The cell interior was designed in Unity, a game engine, using computer-generated imagery and drawing on testimonies former inmates. Photograph: Ed Thomas

6X9 : A virtual experience of solitary confinement (The Guardian 27 April 2016). Do the test !

Welcome to your virtual cell: could you survive solitary confinement?
Based on former prisoners’ testimonies, our virtual reality prison, 6×9, replicates the experience in disturbing detail

Caroline Davies
Wednesday 27 April 2016

There’s a thin mattress on a concrete platform bed, a stainless steel washbasin and toilet, a metal door with a slot for food, and four walls rather too close for comfort.

At least, that’s what you can see in a compelling new virtual reality journey built by the Guardian, which replicates the experience of solitary confinement in disturbing detail, complete with unsettling peripheral images, cracks in the walls and the hollow cries of fellow prisoners.

6×9: a virtual experience of solitary confinement aims to highlight the psychological toll on those subjected to such harsh incarceration for between 22 and 24 hours a day. It offers a visceral, interactive experience through a Guardian app on your smartphone and VR goggles or Google Cardboard headset.

Your time in your cell will last nine minutes – not nine days, nine months, or even the nine years and longer experienced by some of those in real life solitary. “Welcome to your cell. You’re going to be here for 23 hours a day,” a voice directs as you move your head to gaze around, taking in the sparse furnishings. You hear the voices of seven people who have spent time in solitary confinement. Working with Solitary Watch, the Guardian interviewed each at length about their experiences.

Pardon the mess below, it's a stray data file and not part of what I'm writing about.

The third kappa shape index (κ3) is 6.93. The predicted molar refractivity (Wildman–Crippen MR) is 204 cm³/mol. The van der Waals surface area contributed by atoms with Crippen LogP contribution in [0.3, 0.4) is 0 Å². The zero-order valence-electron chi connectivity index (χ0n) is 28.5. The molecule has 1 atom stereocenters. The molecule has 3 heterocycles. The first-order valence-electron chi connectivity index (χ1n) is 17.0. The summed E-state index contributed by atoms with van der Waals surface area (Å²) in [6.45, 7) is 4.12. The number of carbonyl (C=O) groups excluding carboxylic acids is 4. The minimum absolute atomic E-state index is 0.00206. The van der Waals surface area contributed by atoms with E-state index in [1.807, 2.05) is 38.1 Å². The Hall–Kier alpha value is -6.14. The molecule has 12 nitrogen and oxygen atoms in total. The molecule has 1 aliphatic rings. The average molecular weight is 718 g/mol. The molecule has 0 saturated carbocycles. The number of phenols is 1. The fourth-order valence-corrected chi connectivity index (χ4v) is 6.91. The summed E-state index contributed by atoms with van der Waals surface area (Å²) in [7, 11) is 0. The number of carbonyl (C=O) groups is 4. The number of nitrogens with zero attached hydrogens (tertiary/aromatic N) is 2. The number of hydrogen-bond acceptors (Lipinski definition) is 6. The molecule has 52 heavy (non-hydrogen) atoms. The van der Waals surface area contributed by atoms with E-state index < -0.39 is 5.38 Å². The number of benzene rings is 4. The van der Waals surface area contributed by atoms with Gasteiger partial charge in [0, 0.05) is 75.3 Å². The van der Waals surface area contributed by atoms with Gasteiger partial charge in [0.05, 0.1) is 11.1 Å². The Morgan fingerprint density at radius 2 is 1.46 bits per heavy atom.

The purpose of 6×9 is to demonstrate, using immersive journalism, how being in long-term solitary can affect the mind of prisoners held in segregation around the world, an estimated 80,000 to 100,000 of them in the United States alone.

This method of storytelling is a highly effective way of highlighting the sensory deprivation that solitary confinement entails.

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Prison activist and editor. Currently preparing a book on the introduction of maximum security prisons in Belgium and Europe, including the practice of solitary confinement. In 2008, Luk started the Belgian Prisoners' Family & Friends Association. ( In 2009, with Farida Aarrass he launched the Campaign Free Ali Aarrass ( ). In 2012 he organised the Committee of the Families of European detainees in Morocco ( Luk Vervaet is the author of « Le making-of d'Anders B. Breivik » (Egalité=Editions, 2012), « Nizar Trabelsi : Guantanamo chez nous ? (Editions Antidote, 2014). He is co-author of « Kim et Ken, mes enfants disparus » (Editions Luc Pire, 2006), « Condamnés à la prison? Ecrits sur un monde caché » (Revue Contradictions, 2008) et « L'affaire Luk Vervaet : écrits sur un interdit professionnel » (Revue Contradictions, 2011). Contributions : « Etats généraux sur les conditions carcérales en Europe : La condition pénitentiaire, regards belges, français et européens"» (2010, éditions MGER) ; « The violence of incarceration: a response from mainland Europe »(2010, Race & Class) ; « Gevangenissen: spiegel van onze samenleving » (2013, MO Mondiaal Nieuws) Publishing house :

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